Such aim is reached according to an embodiment form of the present invention through a swimming flipper including a light shoe of relatively soft material with sole of stiffer material, provided in the front and on the side of at least two projecting elements, and a blade hinged in connection with its root to the sole of the light shoe in a zone between said projecting elements through two stroke-limiting elements, the whole in a way such that:

in the passive flippering from up to down as to the water surface said blade rotates as to the light shoe sole under the action of the water mass in contact with the back of said blade, said rotation being limited by the maximum extension of said stroke-limiting elements;

in the active flippering from down to up as to the water surface said blade rotates as to the light shoe sole under the action of the water mass in contact with the lower surface of said blade, said rotation being limited again by the maximum extension of said stroke-limiting elements.

According to one embodiment of the present invention, the said stroke-limiting elements are in the form of flexible diaphragms.

According to a further embodiment of the present invention, the said flexible diaphragms are replaced by blade support tie rods.

According to still another embodiment of the present invention the said stroke-limiting elements are in the form of membranes or alternatively flexible rods for the supporting of the blade.

BRIEF DESCRIPTION OF THE DRAWINGS

The present invention will be better understood by means of the following description of some preferred embodiments of same, shown by way of non limiting examples in the enclosed drawings, where:

FIG. 1 is a perspective view of a first of embodiment of the swimming blade of the present invention, with the flexible diaphragms in rest position, said diaphragms constituting a lateral link between the blade and the protruding elements of the shoe sole;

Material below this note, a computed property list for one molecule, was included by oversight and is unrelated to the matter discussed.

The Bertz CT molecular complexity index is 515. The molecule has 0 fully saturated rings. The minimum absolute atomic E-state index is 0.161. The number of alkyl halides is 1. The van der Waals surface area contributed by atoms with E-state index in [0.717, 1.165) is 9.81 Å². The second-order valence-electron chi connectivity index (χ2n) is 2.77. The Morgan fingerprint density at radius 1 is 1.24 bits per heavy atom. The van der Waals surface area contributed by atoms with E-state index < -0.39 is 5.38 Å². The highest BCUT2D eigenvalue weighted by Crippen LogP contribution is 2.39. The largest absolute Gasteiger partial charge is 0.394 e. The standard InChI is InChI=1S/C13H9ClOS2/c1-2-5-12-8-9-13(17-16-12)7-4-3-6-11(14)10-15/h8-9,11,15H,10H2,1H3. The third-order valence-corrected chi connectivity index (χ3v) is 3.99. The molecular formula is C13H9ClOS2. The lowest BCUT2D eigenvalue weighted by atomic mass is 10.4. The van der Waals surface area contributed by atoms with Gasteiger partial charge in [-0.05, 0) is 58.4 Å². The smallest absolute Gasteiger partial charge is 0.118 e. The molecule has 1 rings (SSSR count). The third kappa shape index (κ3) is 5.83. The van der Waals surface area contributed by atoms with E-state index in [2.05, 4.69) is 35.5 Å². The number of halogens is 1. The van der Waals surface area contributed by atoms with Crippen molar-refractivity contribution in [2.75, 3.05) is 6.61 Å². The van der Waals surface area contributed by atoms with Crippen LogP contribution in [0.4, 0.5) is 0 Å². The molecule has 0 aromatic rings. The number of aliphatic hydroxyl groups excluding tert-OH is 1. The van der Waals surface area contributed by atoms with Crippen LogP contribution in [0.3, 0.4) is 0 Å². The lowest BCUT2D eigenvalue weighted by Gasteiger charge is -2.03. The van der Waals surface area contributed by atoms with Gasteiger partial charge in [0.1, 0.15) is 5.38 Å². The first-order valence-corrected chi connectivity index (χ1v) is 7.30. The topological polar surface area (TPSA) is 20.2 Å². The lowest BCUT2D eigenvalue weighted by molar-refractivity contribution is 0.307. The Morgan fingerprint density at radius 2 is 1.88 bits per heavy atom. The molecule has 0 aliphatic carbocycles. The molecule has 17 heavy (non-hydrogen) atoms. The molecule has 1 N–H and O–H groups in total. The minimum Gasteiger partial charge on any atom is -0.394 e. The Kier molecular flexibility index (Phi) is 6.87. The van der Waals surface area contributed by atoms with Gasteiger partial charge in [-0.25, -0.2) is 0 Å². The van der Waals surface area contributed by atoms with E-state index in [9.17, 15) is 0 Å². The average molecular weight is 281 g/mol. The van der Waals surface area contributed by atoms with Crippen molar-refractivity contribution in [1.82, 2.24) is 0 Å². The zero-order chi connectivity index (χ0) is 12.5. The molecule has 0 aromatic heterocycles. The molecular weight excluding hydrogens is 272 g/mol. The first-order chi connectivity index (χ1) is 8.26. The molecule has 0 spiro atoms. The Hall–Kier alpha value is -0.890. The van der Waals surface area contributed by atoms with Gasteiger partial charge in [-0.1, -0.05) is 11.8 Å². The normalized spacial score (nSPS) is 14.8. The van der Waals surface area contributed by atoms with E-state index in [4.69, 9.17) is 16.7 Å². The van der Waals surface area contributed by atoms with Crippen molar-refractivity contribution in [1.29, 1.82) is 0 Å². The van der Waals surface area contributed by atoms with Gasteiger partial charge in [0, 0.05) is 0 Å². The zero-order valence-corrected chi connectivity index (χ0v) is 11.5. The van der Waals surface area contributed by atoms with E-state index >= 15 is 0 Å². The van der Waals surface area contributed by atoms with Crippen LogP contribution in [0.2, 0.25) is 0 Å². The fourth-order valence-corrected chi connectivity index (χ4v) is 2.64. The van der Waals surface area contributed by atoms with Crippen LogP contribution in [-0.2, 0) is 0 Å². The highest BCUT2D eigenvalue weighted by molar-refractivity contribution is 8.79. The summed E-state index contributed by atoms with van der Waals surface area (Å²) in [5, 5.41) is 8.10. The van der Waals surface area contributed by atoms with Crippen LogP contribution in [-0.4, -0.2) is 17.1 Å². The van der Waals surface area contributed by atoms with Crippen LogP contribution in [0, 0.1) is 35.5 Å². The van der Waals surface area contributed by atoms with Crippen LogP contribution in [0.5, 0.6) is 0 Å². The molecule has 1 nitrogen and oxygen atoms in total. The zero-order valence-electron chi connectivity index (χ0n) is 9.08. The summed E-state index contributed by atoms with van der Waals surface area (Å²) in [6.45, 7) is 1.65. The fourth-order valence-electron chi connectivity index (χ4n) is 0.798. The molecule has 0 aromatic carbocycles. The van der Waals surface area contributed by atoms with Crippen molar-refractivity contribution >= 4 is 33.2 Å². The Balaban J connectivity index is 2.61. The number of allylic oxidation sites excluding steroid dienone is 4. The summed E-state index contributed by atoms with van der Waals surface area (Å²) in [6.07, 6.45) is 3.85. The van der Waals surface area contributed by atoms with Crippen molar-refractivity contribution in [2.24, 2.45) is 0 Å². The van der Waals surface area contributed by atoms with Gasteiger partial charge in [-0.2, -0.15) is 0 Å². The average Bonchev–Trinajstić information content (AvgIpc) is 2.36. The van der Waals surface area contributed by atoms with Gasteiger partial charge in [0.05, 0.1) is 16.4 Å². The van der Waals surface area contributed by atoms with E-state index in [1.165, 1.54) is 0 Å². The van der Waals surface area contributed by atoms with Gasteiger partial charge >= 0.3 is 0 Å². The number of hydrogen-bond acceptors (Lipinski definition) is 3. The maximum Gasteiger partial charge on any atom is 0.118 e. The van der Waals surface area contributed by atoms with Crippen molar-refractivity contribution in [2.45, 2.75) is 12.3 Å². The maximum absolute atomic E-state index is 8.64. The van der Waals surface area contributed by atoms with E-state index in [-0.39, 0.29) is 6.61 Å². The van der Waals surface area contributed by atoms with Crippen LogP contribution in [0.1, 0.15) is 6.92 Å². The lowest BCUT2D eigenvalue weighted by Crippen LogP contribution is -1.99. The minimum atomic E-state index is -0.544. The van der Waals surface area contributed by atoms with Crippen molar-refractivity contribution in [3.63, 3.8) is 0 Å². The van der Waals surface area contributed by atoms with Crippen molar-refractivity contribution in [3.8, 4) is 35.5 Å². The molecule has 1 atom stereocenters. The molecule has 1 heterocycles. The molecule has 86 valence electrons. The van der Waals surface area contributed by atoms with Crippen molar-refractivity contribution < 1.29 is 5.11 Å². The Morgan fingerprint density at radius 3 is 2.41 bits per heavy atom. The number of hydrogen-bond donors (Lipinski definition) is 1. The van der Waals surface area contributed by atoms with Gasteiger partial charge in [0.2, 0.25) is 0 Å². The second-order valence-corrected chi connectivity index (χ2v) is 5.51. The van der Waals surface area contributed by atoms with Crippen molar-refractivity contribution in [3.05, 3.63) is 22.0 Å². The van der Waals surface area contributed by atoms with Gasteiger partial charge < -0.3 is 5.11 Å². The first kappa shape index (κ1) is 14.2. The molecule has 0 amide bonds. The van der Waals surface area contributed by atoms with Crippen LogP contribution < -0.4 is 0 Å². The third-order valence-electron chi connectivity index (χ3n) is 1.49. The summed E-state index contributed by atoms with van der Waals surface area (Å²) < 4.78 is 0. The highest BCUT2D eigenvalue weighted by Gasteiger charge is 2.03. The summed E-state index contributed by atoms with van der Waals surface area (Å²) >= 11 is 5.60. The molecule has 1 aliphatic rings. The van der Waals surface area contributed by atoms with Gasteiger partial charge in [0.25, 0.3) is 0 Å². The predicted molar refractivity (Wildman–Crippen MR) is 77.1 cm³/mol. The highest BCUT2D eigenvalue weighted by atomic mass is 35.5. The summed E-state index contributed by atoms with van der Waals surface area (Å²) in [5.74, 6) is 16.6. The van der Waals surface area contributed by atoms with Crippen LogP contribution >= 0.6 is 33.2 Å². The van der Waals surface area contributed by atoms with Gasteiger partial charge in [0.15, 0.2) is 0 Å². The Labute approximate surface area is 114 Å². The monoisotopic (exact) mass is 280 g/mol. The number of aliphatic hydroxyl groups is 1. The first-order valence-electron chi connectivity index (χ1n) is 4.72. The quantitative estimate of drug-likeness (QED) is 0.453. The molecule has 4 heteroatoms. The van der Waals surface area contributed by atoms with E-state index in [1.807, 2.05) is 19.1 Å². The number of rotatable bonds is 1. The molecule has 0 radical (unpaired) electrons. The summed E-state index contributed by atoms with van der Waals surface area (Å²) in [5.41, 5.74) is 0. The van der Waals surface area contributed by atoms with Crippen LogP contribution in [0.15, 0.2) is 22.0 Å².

FIG. 2 is a perspective view of the embodiment of FIG. 1 with said flexible diaphragms in the position of maximum extension;

FIG. 3 shows the swimming flipper of FIG. 1 at the beginning of the active flipping down-up with respect to the water surface;

FIG. 4 shows the flipper of FIG. 3 at the beginning of the passive flipping up-down with respect to the water surface;

FIG. 5 is a perspective view of a second embodiment of the present invention with the blade support tie rods in rest position;

FIG. 6 is a perspective view of the embodiment of FIG. 5 with the tie rods in the position of maximum extension;

FIG. 7 shows the swimming flipper of FIG. 5 at the beginning of the active flipping going upwards with respect to the water surface;

FIG. 8 shows the flipper of FIG. 5 at the beginning of the passive flipping going downwards with respect to the water surface.

FIG. 9 is a perspective view of another embodiment of the swimming blade of the present invention with the extensible rods, for the side support between the blade and the projecting elements of the light shoe sole, in standing position;

FIG. 10 is a perspective view of the embodiment of FIG. 9 with the rods in one of the position of maximum extension, and precisely at the beginning of the passive flippering.